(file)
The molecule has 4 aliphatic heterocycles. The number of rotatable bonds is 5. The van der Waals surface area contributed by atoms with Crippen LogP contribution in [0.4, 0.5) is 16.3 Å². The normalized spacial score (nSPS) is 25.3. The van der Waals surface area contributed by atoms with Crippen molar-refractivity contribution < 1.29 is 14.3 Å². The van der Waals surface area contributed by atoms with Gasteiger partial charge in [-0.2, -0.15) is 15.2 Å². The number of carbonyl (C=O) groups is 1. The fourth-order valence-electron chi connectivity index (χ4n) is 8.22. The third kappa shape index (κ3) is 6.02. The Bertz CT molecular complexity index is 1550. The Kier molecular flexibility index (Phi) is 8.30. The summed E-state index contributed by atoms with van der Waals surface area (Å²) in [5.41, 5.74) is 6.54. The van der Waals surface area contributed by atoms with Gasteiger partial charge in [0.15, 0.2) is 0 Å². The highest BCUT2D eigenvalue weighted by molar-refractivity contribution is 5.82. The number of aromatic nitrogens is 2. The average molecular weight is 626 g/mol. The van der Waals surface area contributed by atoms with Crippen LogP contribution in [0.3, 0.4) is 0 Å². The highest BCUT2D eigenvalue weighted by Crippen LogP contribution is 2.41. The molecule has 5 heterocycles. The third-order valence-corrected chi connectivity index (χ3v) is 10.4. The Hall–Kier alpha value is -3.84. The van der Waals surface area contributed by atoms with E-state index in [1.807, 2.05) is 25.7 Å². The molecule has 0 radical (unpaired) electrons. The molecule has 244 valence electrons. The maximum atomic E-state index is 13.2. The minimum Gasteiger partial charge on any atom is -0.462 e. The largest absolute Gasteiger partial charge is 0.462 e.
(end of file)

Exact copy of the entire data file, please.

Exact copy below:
The molecule has 4 aliphatic heterocycles. The number of rotatable bonds is 5. The van der Waals surface area contributed by atoms with Crippen LogP contribution in [0.4, 0.5) is 16.3 Å². The normalized spacial score (nSPS) is 25.3. The van der Waals surface area contributed by atoms with Crippen molar-refractivity contribution < 1.29 is 14.3 Å². The van der Waals surface area contributed by atoms with Gasteiger partial charge in [-0.2, -0.15) is 15.2 Å². The number of carbonyl (C=O) groups is 1. The fourth-order valence-electron chi connectivity index (χ4n) is 8.22. The third kappa shape index (κ3) is 6.02. The Bertz CT molecular complexity index is 1550. The Kier molecular flexibility index (Phi) is 8.30. The summed E-state index contributed by atoms with van der Waals surface area (Å²) in [5.41, 5.74) is 6.54. The van der Waals surface area contributed by atoms with Gasteiger partial charge in [0.15, 0.2) is 0 Å². The highest BCUT2D eigenvalue weighted by molar-refractivity contribution is 5.82. The number of aromatic nitrogens is 2. The average molecular weight is 626 g/mol. The van der Waals surface area contributed by atoms with Crippen LogP contribution in [0.3, 0.4) is 0 Å². The highest BCUT2D eigenvalue weighted by Crippen LogP contribution is 2.41. The molecule has 5 heterocycles. The third-order valence-corrected chi connectivity index (χ3v) is 10.4. The Hall–Kier alpha value is -3.84. The van der Waals surface area contributed by atoms with E-state index in [1.807, 2.05) is 25.7 Å². The molecule has 0 radical (unpaired) electrons. The molecule has 244 valence electrons. The maximum atomic E-state index is 13.2. The minimum Gasteiger partial charge on any atom is -0.462 e. The largest absolute Gasteiger partial charge is 0.462 e.